Prof. Chris Forlin
Authenticating Inclusive Education: A Reality Checklist
Prof. Chris Forlin
Inclusive education has been prominent internationally for more than three decades yet many countries continue to find implementing an inclusive approach that ensures quality education for all children very challenging. Most systems have established local policy that conforms to and supports international conventions such as the United Nations Convention on the Rights of Persons with Disabilities. Countries also confirmed their commitment to the Millennium Development Gaols of 2000 and the United Nations 2015 Sustainable Development Goals as a way of ensuring equity and inclusion in education by 2030. Yet the reality for many children is that in 2018 they are still either unable to access their local schools, or they find that inclusion has not given them the equal opportunities and quality education they should expect to receive.
Considering the hype surrounding inclusive education, the vast amount of money that has supported an inclusive approach to education, and the enormous effort that governments have put in place to enable this, a new approach to understanding the reality of inclusion is urgently needed if we are to appreciate why it is so slow to happen. During this session, I will argue that there already exists sufficient policy to provide a suitable agenda for inclusive education; but what is not available are appropriate frameworks for enabling authentic and realistic approaches to supporting and sustaining inclusive schools within local communities.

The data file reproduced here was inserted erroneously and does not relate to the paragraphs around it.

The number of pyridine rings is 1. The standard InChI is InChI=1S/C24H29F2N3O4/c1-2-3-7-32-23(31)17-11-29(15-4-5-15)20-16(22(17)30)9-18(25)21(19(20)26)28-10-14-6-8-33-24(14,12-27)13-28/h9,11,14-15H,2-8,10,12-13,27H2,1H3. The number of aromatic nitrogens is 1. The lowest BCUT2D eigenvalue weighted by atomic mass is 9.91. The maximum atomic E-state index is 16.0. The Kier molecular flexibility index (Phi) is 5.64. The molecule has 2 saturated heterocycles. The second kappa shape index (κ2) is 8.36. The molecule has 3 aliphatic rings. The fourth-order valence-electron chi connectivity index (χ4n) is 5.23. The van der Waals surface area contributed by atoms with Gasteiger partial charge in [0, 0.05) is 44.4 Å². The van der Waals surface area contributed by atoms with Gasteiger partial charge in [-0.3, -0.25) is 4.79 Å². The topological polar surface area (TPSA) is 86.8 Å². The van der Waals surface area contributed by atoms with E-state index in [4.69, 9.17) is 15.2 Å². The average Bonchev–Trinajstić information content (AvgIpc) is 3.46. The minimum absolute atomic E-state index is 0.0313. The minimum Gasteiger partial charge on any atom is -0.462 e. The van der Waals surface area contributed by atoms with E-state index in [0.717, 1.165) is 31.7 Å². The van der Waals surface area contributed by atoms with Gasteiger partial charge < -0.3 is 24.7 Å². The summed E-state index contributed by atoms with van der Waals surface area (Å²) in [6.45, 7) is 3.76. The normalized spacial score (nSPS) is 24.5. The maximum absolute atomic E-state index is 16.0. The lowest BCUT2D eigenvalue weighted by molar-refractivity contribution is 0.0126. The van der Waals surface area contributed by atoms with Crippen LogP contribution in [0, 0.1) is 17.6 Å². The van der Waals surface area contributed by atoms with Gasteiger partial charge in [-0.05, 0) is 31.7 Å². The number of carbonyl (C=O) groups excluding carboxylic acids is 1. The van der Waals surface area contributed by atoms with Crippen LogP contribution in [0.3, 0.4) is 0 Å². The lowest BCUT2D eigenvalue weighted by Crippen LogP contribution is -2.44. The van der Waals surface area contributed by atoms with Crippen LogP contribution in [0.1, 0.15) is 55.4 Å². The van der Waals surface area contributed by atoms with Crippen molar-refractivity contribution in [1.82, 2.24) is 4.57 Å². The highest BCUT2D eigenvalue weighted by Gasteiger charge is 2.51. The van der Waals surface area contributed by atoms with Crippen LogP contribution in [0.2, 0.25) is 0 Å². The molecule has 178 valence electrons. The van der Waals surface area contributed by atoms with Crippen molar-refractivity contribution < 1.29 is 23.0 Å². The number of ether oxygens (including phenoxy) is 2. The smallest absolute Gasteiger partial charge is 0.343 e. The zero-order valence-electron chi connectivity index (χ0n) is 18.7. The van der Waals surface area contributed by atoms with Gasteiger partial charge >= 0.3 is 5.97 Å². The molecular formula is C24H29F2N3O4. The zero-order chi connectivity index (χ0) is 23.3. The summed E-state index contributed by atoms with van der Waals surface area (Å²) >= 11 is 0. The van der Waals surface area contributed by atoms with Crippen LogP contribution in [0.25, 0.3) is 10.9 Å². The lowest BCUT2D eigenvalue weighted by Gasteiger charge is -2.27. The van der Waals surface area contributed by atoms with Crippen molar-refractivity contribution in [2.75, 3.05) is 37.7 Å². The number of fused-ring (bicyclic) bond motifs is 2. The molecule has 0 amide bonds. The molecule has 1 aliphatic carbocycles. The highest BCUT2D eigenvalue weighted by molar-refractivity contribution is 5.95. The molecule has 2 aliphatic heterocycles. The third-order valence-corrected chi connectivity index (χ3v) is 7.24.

To enable inclusive education to become a realism in all schools where every child can expect to and receive excellence in education, a serious reality check is needed of what is happening in schools that is supporting or hindering progress. Drawing on my own experience in visiting numerous schools over my career, I shall provide a reality checklist that will challenge participants to take a deep and meaningful review of the state of inclusive education in their systems and to reconsider how they can support a genuine and authentic approach to enacting inclusion for all children. I will also share with participants a range of simple actions that can be implemented at minimal cost but that can make an enormous difference to providing genuine inclusive education opportunities.